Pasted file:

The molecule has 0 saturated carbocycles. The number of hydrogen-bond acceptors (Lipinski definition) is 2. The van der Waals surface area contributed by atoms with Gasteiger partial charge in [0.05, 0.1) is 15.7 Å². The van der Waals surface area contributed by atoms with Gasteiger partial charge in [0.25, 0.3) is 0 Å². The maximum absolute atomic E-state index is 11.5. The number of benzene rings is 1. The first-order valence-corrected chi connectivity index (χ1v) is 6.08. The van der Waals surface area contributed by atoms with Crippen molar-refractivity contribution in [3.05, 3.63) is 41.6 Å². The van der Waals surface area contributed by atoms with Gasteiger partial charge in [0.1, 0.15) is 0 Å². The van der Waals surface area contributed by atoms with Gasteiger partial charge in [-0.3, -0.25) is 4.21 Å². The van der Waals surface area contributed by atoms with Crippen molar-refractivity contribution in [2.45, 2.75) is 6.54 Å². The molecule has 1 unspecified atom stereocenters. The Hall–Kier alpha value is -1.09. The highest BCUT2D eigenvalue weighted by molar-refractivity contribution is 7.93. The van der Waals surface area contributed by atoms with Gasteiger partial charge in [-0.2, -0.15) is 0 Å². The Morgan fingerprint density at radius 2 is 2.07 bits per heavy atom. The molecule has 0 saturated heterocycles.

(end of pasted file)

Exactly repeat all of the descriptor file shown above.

The molecule has 0 saturated carbocycles. The number of hydrogen-bond acceptors (Lipinski definition) is 2. The van der Waals surface area contributed by atoms with Gasteiger partial charge in [0.05, 0.1) is 15.7 Å². The van der Waals surface area contributed by atoms with Gasteiger partial charge in [0.25, 0.3) is 0 Å². The maximum absolute atomic E-state index is 11.5. The number of benzene rings is 1. The first-order valence-corrected chi connectivity index (χ1v) is 6.08. The van der Waals surface area contributed by atoms with Crippen molar-refractivity contribution in [3.05, 3.63) is 41.6 Å². The van der Waals surface area contributed by atoms with Gasteiger partial charge in [0.1, 0.15) is 0 Å². The van der Waals surface area contributed by atoms with Gasteiger partial charge in [-0.3, -0.25) is 4.21 Å². The van der Waals surface area contributed by atoms with Crippen molar-refractivity contribution in [2.45, 2.75) is 6.54 Å². The molecule has 1 unspecified atom stereocenters. The Hall–Kier alpha value is -1.09. The highest BCUT2D eigenvalue weighted by molar-refractivity contribution is 7.93. The van der Waals surface area contributed by atoms with Gasteiger partial charge in [-0.2, -0.15) is 0 Å². The Morgan fingerprint density at radius 2 is 2.07 bits per heavy atom. The molecule has 0 saturated heterocycles.